Records: Lakers 22-4 (1st in West) Thunder 13-13 (9th in West)
Offensive points per 100 possessions: Lakers 107.8 (14th in league), Thunder 105.3 (21st in league)
Defensive points per 100 possessions: Lakers 98.7 (1st in league) Thunder 104.7 (7th in league)
Projected Starting Lineups: Lakers: Derek Fisher, Kobe Bryant, Ron Artest, Pau Gasol, Andrew Bynum
Thunder: Russell Westbrook, Thabo Sefolosha, Jeff Green, Kevin Durant, Nenad Krstic
The Lakers Coming in: Bill Bridges made a great point in the comments regarding the Kevin Pelton story on the Lakers defense.
What he doesn’t mention is that for the first time in this Lakers stint, Phil has taken over the direct management of the defense. Kurt Rambis was previously the defensive coordinator.
Much as Phil is not given credit for the offense, as the triangle is the product of Tex’s genius, he is given little credit for his defense*. His defensive schemes transformed the Bulls to be the best defensive team in modern history. The last 3 peat Bulls team were the best defensive team over the 3-year stretch.
This team’s defense is less robotic and pre-programmed as last year’s SSZ looked. This team, much like on offense, reads the offense and reacts. Much like the legs of an octopus that extends and contracts, it really does look like there are more than 5 players on defense at times.
If they keep this up, their defensive rating of 98.7 will be the better than any of the Bull’s team’s and the best the league has seen since the 94/95 Knicks who basically mugged the opposition. (Their rating was 98.2)
While we like Kurt Rambis, Phil Jackson is a defensive genius and his touch on this team shows.
*10 titles. Offensive innovator. Defensive genius. Best W/L % in history – by far. And 1 coach of the year.
The Thunder Coming in: Thunder GM Sam Pristi is killing it. The Thunder have one of the best young rosters in the Association and today added rookie point guard Eric Maynor from the Jazz (plus Matt Harpring’s contract, which will save the Jazz a lot of tax money, which means not having to look at trading Boozer for economic reasons). What did the Thunder give up? The rights to a Peter Fehse, a European player drafted in 2002 but who has never set foot on these shores (save for a vacation).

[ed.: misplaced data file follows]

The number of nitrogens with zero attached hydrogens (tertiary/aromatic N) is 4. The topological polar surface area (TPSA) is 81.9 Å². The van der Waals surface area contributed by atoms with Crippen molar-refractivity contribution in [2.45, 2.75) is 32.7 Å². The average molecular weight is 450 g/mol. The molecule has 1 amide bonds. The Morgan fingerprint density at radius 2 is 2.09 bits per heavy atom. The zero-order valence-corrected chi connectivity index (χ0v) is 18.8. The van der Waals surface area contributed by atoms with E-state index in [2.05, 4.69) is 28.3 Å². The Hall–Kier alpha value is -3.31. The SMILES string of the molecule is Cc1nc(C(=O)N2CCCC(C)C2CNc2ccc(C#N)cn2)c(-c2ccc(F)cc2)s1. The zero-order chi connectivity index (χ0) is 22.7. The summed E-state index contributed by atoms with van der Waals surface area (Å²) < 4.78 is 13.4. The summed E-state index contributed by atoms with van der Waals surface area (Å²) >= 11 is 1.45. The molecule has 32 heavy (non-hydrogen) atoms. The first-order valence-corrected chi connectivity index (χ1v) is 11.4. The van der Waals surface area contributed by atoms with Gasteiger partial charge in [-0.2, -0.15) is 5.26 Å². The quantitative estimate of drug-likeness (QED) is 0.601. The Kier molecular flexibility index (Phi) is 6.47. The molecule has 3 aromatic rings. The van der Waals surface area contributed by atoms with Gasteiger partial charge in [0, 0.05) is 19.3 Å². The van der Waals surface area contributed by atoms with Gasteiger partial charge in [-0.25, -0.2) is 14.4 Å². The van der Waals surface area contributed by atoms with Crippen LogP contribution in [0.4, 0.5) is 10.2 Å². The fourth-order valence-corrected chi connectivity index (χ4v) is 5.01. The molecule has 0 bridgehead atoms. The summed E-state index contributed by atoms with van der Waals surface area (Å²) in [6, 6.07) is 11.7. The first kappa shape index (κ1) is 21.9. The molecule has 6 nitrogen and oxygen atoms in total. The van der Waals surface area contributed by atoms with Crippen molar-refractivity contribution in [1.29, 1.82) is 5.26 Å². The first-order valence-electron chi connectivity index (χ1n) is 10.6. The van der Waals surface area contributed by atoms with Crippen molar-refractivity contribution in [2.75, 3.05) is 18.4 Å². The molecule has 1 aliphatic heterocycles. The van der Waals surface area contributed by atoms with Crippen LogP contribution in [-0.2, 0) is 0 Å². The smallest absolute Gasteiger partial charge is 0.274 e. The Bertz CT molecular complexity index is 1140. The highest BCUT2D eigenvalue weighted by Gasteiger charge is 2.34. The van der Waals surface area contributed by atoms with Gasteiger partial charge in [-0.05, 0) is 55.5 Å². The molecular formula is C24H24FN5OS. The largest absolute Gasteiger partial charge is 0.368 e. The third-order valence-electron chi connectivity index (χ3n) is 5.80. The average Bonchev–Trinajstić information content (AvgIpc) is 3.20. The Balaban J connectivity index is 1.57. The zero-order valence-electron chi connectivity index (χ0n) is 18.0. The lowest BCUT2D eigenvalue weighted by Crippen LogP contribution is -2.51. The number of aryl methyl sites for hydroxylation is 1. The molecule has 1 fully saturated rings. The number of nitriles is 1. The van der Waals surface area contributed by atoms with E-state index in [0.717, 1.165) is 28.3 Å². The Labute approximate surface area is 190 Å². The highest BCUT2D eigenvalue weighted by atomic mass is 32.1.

Think about it: The top concern with the Thunder roster is that Russell Westbrook is not really a point guard, that he should be a two. That has been evident in recent Thunder losses. Maynor is a true point guard with a lot of potential — he had a 3-1 assist to turnover ratio in Utah, was playing about 15 minutes a game and playing smart, steady basketball for a rookie. His outside shot needs work, but this is a great fit that gives the Thunder a lot of options.
However, that does not help them tonight, as he will not suit up. As of today, the Thunder are at .500 and sit two games out of the last playoff spot in the West. This will be pretty much how it goes for this young team all season, as it scraps to get one of the bottom playoff spots in the West. It’s part of the growing process for the young team. (Of course, if they were in the East with that record they’d be the 5 seed.)
Tonight is the first of a back-to-back for the Thunder, who get the Suns tomorrow night. They are struggling right now, having lost four of five.
Blog and a request: Check out Daily Thunder.
Also, reader here Albert emailed me saying he is looking for a authentic yellow Kobe #8 jersey. Not signed, just an authentic throwback. Ideas? Put them in the comments or email me.
Keys to game: This is the third meeting this year between the teams, with the Lakers winning the first two. In the first game the Lakers were a turnover machine and that kept the game close and sent it to overtime, where the Lakers won. In the second game the Lakers dominated from the first quarter on and could seem to do no wrong, with Kobe even hitting a H-O-R-S-E shot.
One lesson there is that the Lakers need to take care of the ball — the Thunder create turnovers on 17.1% of opponents possessions, fifth best in the league. They are long and athletic and can jump the passing lanes, then when they get the steal they are hard to stop in transition. But take away those easy baskets from them and they struggle to score.
Ron Artest and his defense have been a thorn in the side of Kevin Durant the last two meetings (although Pau Gasol may get some time on him tonight). The Lakers got Durant in foul trouble early last meeting and that was a key. Durant is 17 of 53 (32%) in his last three games. The stat to know is this: When Durant is held to under 20 points, the Thunder are 0-5.
One other guy to watch, in part because the Thunder are using him more, is James Harden (ASU Shoutout Ty!). With the second unit he gets a lot of looks in the halfcourt sets, coming off screens or in pick and roll situations on the wing. The guy has a well-rounded game and can do a lot, the Lakers need to control him when he enters.
This could be a sandwich game for the Lakers — first game back after a long road trip, with the hype of Christmas day and Cleveland two days away. OKC is too good to just look past, if the Lakers do that they will get burned.
Where you can watch: Fox Sports here in So Cal, NBATV nationally, tip off at 7:30, and don’t forget ESPN 710 radio for those of you in your car (or those who don’t believe that new fangled television fad is going to last).